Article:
The Japanese Baseball Hall of Fame welcomed two more members on Thursday, with Katsuji Kawashima, who managed Japan during the 1996 Atlanta Olympics, and author Kazuo Sayama making up the class of 2021.

Both were selected as part of the special committee.

“This is a great honor for me,” Kawashima said. “I’m very grateful for the support of the leaders who raised me as a player in high school and college and the teammates who competed with me and the players and staff who fought with me as a manager.”

No one was chosen from the Players Selection Committee for the second year in a row. There was also no one elected from the Expert Committee. The last time no one was selected from either committee was in 1998.

Former NPB and MLB pitcher — and current Tokyo Yakult Swallows manager — Shingo Takatsu was closest to the 75% threshold for induction in the Players Selection Committee, falling 10 votes short of the 269 he needed and finishing with 72.3%. Former Chunichi Dragons pitcher Masa Yamamoto finished with 68.2%. Slugger Alex Ramirez finished at 65.1% and was the only other person above 60%.

Tuffy Rhodes went the wrong way in the balloting this year, finishing at 17% with 61 votes. Rhodes, who is 13th on the NPB career list with 464 home runs and 21st with 1,269 RBIs, was at 28.8 percent in 2020.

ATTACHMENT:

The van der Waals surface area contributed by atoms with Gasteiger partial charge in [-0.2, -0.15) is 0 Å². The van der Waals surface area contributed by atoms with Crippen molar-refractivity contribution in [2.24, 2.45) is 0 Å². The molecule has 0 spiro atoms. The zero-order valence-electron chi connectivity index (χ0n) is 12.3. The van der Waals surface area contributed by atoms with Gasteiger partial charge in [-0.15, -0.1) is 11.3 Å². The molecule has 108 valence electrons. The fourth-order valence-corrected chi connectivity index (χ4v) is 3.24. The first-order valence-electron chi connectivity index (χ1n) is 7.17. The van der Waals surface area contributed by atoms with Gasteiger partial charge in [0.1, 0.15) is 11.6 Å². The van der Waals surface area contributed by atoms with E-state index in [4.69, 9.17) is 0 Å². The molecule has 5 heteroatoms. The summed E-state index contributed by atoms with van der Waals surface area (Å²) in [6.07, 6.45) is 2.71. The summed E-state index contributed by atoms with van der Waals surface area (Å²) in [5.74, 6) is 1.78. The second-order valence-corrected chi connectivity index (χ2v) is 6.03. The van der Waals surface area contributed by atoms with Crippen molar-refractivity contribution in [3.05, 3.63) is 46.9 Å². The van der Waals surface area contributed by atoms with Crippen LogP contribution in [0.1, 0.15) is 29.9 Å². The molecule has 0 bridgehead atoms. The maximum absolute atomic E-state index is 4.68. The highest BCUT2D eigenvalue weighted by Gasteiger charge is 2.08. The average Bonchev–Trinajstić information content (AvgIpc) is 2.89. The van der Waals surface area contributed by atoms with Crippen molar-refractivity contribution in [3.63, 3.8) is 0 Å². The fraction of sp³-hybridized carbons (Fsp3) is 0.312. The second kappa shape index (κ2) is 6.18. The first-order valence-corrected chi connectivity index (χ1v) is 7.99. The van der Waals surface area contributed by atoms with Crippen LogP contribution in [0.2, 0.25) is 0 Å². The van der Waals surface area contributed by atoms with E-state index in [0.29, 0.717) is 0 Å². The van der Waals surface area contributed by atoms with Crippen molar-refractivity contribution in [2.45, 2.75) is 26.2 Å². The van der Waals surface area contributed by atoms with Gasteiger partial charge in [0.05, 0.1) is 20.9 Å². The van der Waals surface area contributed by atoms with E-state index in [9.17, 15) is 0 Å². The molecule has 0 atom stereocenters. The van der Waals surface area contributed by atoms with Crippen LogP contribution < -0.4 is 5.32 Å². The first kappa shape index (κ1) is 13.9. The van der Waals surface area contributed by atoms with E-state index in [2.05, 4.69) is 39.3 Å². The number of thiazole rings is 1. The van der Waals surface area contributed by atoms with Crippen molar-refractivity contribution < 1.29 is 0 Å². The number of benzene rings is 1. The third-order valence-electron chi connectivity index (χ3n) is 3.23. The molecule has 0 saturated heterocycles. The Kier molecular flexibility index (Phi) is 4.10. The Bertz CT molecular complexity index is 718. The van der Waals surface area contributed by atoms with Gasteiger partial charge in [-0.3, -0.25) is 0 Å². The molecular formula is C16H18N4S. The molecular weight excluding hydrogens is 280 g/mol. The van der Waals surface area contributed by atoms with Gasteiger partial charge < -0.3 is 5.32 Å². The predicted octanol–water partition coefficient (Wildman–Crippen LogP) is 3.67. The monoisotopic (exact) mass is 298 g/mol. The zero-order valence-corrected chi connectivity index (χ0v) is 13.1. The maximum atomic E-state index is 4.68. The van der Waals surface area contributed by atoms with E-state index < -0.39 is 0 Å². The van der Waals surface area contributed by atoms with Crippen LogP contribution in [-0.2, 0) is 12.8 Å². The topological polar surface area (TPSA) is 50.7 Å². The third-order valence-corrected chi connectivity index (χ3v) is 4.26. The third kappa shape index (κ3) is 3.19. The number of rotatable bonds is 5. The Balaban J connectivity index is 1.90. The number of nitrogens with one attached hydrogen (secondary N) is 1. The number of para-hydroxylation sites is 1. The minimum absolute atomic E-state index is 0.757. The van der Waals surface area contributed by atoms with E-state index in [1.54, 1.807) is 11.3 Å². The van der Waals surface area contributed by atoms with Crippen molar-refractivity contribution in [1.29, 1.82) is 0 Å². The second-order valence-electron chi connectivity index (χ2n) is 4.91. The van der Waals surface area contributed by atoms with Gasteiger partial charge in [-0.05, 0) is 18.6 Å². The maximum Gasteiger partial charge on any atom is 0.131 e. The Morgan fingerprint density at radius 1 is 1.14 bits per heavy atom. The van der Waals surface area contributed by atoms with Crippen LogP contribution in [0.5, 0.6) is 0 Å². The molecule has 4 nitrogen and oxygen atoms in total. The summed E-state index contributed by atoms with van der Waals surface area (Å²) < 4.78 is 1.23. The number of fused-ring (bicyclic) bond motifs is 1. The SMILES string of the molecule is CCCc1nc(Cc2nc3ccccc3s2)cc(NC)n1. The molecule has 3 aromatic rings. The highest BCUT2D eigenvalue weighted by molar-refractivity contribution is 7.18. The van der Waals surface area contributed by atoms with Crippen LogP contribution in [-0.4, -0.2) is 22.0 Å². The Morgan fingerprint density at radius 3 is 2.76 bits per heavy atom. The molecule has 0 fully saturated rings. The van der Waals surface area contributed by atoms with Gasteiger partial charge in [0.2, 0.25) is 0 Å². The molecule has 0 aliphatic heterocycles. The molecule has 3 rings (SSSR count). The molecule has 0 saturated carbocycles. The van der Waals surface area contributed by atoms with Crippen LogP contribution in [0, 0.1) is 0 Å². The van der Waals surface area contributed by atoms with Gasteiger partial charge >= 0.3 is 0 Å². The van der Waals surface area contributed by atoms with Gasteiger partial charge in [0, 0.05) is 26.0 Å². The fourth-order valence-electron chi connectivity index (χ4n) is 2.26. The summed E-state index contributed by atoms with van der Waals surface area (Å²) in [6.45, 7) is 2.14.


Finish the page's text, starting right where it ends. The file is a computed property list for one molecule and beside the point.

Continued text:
Celebrated Hanshin Tigers great Randy Bass was at 70.9% on the experts’ ballot and was the only person above 60%.

Kawashima easily cleared the threshold for induction on the special committee with 13 out of 14 votes.

He graduated from Chuo University and spent his playing career in the industrial leagues. He also managed in the industrial leagues.

Kawashima led the national team team at the 1996 Games in Atlanta, where Japan defeated the United States in the semifinals before losing to Cuba in the final and settling for a silver medal.

Sayama gained induction with 12 votes.

“First of all, I’m very surprised,” he said. “After that, I just feel gratitude.

Sayama has written a number of books on baseball, some of which have also been translated into English. Sayama is also a member of The Society for American Baseball Research.

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